Benjamin Schwarz replies:
Like Justin Palmer, I'm always sensitive to the fact that the Confederate States of America suffered defeat at the hands of those damn Yankees, and when I wrote the Pétain review, I was very much aware that the leaders of the CSA faced the dilemma I describe. That is why I deliberately used the term "U.S. statesman," not "American statesman." The Confederate States of America was a political entity separate from the United States of America—which, after all, was why the war was fought in the first place.
Advice & Consent
I am an attorney representing Werner Erhard, and it has come to my client's attention that in "Lost in the Meritocracy," by Walter Kirn (January/February Atlantic), the author writes, "Working under a young crew boss who belonged to a self-improvement cult led by Werner Erhard, the founder of est …" While I am aware that much of Kirn's article was lighthearted and tongue-in-cheek, the implication that est was a cult is neither light nor humorous.
Werner Erhard has defended est and himself from such allegations on a number of legal fronts, with the help of testimony from numerous experts. For instance, Margaret Singer, the foremost authority on cults in the United States and the author of the book Cults in Our Midst, has testified under oath that est was not a cult.
Despite the fact that Erhard has never been the leader of a cult, articles like the one in your magazine perpetuate an "urban legend" that damages Erhard's reputation and character, and continues to cast him in a false light. Kirn's comments are hurtful, unfounded, and inaccurate. Even if made in jest, they are misleading and cause Erhard and est to be held up for ridicule and contempt. It is well known that a reference to something as a "cult," even if inaccurate, leaves a stigma that is hard to overcome. To make such an allegation unless one has solid proof is a serious error in judgment.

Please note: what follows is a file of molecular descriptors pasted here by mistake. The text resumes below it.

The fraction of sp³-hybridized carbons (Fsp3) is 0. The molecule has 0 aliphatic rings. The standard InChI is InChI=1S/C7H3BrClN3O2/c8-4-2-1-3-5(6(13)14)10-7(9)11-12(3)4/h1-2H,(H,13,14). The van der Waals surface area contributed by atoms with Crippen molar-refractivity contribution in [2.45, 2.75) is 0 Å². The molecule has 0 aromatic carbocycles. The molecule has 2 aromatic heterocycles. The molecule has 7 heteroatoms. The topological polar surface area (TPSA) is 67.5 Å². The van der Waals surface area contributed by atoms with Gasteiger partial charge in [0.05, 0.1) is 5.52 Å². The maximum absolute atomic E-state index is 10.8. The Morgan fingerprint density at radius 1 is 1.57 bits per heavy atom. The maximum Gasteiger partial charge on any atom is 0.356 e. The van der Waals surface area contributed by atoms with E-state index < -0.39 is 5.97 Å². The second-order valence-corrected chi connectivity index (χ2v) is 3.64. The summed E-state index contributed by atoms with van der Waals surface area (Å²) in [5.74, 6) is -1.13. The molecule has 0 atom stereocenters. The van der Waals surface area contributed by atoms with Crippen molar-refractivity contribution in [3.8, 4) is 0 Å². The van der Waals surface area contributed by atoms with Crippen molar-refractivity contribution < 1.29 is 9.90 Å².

Terry M. Giles
Giles & O'Malley
Sandra Tsing Loh ("The Secret of the Old Saw," October Atlantic) has offered a convincing argument that the fictional sleuth Nancy Drew has two mommies. She might have added that Nancy Drew had a male parent as well. Three of the early Nancy Drew novels were written by Walter Karig, who ought to fit anyone's definition of a two-fisted he-man. Karig (1898—1956) was a U.S. Navy commander who reported directly to Dwight Eisenhower.
I read Tsing Loh's appraisal of the Stratemeyer Syndicate with great interest, because I, too, am one of the unsung and ill-paid authors who wrote pseudonymous novels under its auspices: in 1991, for Archway Books, I authored The DNA Disaster, a novel in Stratemeyer's ongoing series about the boy scientist Tom Swift. While writing this book I was approached to write a Nancy Drew novel, and the Stratemeyer Syndicate gave me a copy of its in-house "bible" listing the taboos that must never befall Nancy Drew and her fictional chums. The list is deeply intriguing. Apartheid was still going strong in 1991, and so was communism; Stratemeyer authors were specifically forbidden to write any adventures sending Nancy Drew to South Africa, but had no constraints against adventures set in Russia or China. If the plot of a novel requires that the villain render Nancy Drew unconscious, this may occur only by means of a blow to her head from behind; no chloroform, no needles. The villain is likewise permitted to imprison Nancy, but only by locking her in a room in which she is able to move freely. No bondage, no manacles for our Nancy!